Bill Barr just sharply undercut 'Obamagate' — but still proved he can't be trusted

Bill Barr just sharply undercut 'Obamagate' — but still proved he can't be trusted
Fox News

Attorney General Bill Barr suggested Monday that there are still lines he won't cross for President Donald Trump — while nevertheless proving that he absolutely cannot be trusted with the power he wields at the top of U.S. Justice Department.


Despite Trump's fevered hyping of the invented scandal he has deemed "Obamagate," revolving around nebulous accusations of wrongdoing regarding the beginnings of the Russia investigation, Barr told reporters at a press conference on Monday that neither former President Barack Obama nor former Vice President Joe Biden is likely to be targets of criminal charges as a result of the ongoing investigations into these matters.

He explained: "As to President Obama and Vice President Biden, whatever their level of involvement, based on the information I have today, I don't believe Mr. Durham's work will lead to a criminal investigation of either man. Our concern about potential criminality is focused on others."

He also appeared to tamp down hopes from many on the right wing that the investigation will result in criminal charges, pointing out that the recent Supreme Court ruling in the Bridgegate scandal showed the limits of prosecuting perceived political abuses of power.

The comments specifically indicating that there's no reason to believe Obama or Biden broke the law sharply undercut what much of the "Obamagate" furor has been about, especially from the president himself:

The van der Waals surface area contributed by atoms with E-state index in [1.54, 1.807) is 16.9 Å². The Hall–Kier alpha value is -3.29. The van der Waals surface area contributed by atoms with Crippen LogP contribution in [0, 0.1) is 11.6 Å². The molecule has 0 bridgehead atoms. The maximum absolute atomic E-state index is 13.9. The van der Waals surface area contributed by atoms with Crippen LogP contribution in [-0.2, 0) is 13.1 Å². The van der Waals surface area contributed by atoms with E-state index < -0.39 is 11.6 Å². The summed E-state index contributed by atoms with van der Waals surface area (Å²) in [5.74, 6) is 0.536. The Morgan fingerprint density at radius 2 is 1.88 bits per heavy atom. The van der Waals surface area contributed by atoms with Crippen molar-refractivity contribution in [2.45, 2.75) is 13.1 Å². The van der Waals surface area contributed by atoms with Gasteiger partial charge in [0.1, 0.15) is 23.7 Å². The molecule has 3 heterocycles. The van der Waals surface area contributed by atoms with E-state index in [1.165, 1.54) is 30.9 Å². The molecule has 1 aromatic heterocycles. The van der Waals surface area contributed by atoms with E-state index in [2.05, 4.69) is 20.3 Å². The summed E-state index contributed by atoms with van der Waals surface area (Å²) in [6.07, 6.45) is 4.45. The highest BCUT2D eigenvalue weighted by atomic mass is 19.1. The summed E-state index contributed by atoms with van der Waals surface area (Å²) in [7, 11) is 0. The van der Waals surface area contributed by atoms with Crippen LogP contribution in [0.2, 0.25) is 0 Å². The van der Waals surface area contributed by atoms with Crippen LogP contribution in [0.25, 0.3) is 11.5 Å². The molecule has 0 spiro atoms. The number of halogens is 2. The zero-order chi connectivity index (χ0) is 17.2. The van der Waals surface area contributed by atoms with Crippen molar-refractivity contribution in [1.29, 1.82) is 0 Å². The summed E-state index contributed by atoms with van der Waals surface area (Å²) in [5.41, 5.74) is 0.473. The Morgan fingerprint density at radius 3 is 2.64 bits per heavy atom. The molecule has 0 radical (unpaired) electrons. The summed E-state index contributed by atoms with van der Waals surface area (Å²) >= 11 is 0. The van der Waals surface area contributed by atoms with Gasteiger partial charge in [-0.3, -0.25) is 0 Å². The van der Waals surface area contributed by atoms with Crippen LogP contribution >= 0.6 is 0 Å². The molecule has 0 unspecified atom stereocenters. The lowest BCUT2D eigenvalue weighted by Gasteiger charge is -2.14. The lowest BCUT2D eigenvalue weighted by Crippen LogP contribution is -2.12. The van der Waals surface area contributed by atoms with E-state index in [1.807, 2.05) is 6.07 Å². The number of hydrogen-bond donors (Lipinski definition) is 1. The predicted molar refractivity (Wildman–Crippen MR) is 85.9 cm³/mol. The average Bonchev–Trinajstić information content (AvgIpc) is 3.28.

In a recent text to supporters, the Trump campaign even explicitly said: "Pres. Trump: Joe Biden is a CROOK! He ILLEGALLY SPIED on my campaign."

Many critics of Barr have feared that he would intentionally gin up charges against Biden and Obama to help Trump's re-election. If his comments on Monday are any indication (a big if), though, he's not planning to take this course. He's clearly been laying the groundwork for months that he believes the Durham investigation will lead to criminal charges, in spite of clear DOJ policy against discussing ongoing investigations unless necessary. Were he planning to go after Obama or Biden, he'd probably be laying the groundwork for that, too.

But this is not a vindication of Barr. He is still, quite clearly, on a quest to undermine the Russia investigation in the eyes of the public, and he is outright lying about it for Trump's benefit.

For example, he claimed: "The law enforcement and intelligence apparatus of this country were involved in advancing a false and utterly baseless Russian collusion narrative against the president."

This is entirely absurd. While no charges of conspiracy were ever brought against Trump or members of his campaign, Justice Department Inspector General Michael Horowitz, who was sharply critical of the FBI's conduct, nevertheless concluded that the investigation of links between the Trump campaign and Russia was properly predicated. So too did former FBI Director James Comey, former Special Counsel Robert Mueller, and former Deputy Attorney General Rod Rosenstein — all Republicans, and Rosenstein appointed by Trump himself. Moreover, the Mueller report documents extensive evidence of connections between the Trump campaign and Russia's crimes, and well as many prosecuted crimes meant to cover up these connections. Barr's claim of an "utterly baseless" narrative doesn't pass the laugh test.

Given this fact, Barr's further claims about Trump's treatment by investigators are likewise risible.